Lara Rix-Martin describes Sleepmoss as “a romantic eulogy to autumn and winter, a time for peaceful inner reflection”, but it doesn’t feel like an album at peace. However, it certainly does capture nature at its most rugged and bleak: for every sample of birds singing happily away, there is a track that could be subtitled ‘lost, alone, in the woods at night’. It seems to be a recurring theme in our round-up this year that the more bound up in technology we become as a society, the more artists are seeking to draw our attention back to nature before we obliterate for good whatever is left. Sleepmoss departs from the usual template of basking in the bucolic background by drawing in disruptive industrial elements that underline the impact of humans upon the countryside. This is an album with a strong narrative path through the months, clear in the knowledge that there isn’t always a happy ending. (Jeremy Bye)

Original Review

Polynation ~ Igneous (Atomnation)
From the title and absorbing cover, you might expect Igneous to be a hard-hitting and jagged set; in fact, all rough edges have been weathered by the constant flow of water. The Dutch duo of Hosman and Stuut offer a smooth and refined set of dance music in which crisply produced beats and percussive loops propel the pieces forward but rarely rest on their laurels (“Lory” being a great example). And after being swept down cascades of purifying synths and infectious rhythms, we are offered still pools of ambient pads and vocalization in which to drift. Take a breathe and dive in. (Chris Redfearn-Murray)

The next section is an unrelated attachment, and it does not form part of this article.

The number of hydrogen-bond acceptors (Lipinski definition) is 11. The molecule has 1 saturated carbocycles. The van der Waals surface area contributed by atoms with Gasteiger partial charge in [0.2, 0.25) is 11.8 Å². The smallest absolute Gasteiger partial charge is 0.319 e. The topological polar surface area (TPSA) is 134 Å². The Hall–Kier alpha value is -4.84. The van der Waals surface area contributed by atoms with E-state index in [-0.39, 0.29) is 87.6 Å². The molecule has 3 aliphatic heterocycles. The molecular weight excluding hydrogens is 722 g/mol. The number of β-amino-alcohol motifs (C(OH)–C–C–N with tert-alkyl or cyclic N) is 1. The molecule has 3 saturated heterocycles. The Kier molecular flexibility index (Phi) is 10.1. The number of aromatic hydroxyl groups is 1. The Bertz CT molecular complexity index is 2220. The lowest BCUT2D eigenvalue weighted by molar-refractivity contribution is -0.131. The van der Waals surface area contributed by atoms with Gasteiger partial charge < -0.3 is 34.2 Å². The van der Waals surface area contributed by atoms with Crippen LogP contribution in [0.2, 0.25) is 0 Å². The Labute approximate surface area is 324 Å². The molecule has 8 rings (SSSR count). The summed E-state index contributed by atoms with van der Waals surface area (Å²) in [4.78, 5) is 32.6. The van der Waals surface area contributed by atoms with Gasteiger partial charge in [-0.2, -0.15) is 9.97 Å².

Original Review

PYUR ~ Oratorio for the Underworld (Subtext)
Cello!  Violin!  Industrial beats?  It all makes sense as one listens to this immersive gothic gem.  PYUR’s shamanistic background is on full display, along with a love for mythology and a fascination with the tension between tradition and technology.  The set bursts with original ideas and includes passages unlike any listeners have heard before: a fever dream with a pulse.  (Richard Allen)

Original Review

Sabiwa ~ DaBa (Chinabot)
Sabiwa’s DaBa is an accomplished, eclectic follow-up to her previous album, which made last year’s ACL lists. From ambient to bass music, and from glitch-hop and industrial, DaBa channel-hops through contemporary styles of electronic sound. Does technology expand our reality or trick us into denouncing it? This is a fine soundtrack for pondering that question.  (Samuel Rogers)

Original Review

WaqWaq Kingom ~ Essaka Hoisa (Phantom Limb)
It’s a shame that the vinyl edition of Essaka Hoisa has sold out as the cover doesn’t deserve to be reduced to thumbnail size – it’s a riotous and at first bewildering image with a skeleton, golden pears and a giant eyeball carried in a basket (it’s a ‘kago‘, used for transporting dignitaries). It is a perfect fit for the music of WaqWaq Kingdom; Japanese but with nods to other cultures as well. The duo of Kiki Hitomi (who has recorded with dub monsters King Midas Sound) and Shigeru Ishihara (aka DJ Scotch Egg) have produced a dizzying cross-pollination of global sounds from dancehall, through 8-bit techno to Shinto bells – and much more besides. It’s blended into a hyperactive whole, fizzing off in all directions, which could be over-powering were it not so invigorating. The lyrics relay personal pain but the music counteracts with a joyous disregard for musical boundaries; the phrase Essaka Hoisa was traditionally shouted by kago carriers to lift spirits and strengthen their unity. It’s a testament to this partnership that the music that WaqWaq Kingdom does the same here – consider our spirits duly raised. (Jeremy Bye)

Original Review

W00DY ~ My Diary (Self-Released)
Full of an indescribable amount of ideas for its brief runtime, W00dy’s My Diary is a buoyant, restless chunk of experimental club music that can alternately encourage both revelation and— I say this in complete positivity— headache. The diary we’re given is a mangled sketchbook of contradicting thoughts and indiscernible images that transgress their natural spaces and reach a newfound peak of absurdist joy. The chopped footwork vocals and breakbeat freakouts push W00dy further into a unique category of dance music for indecisive souls who have the entire world on their minds.  (Josh Hughes)

Original Review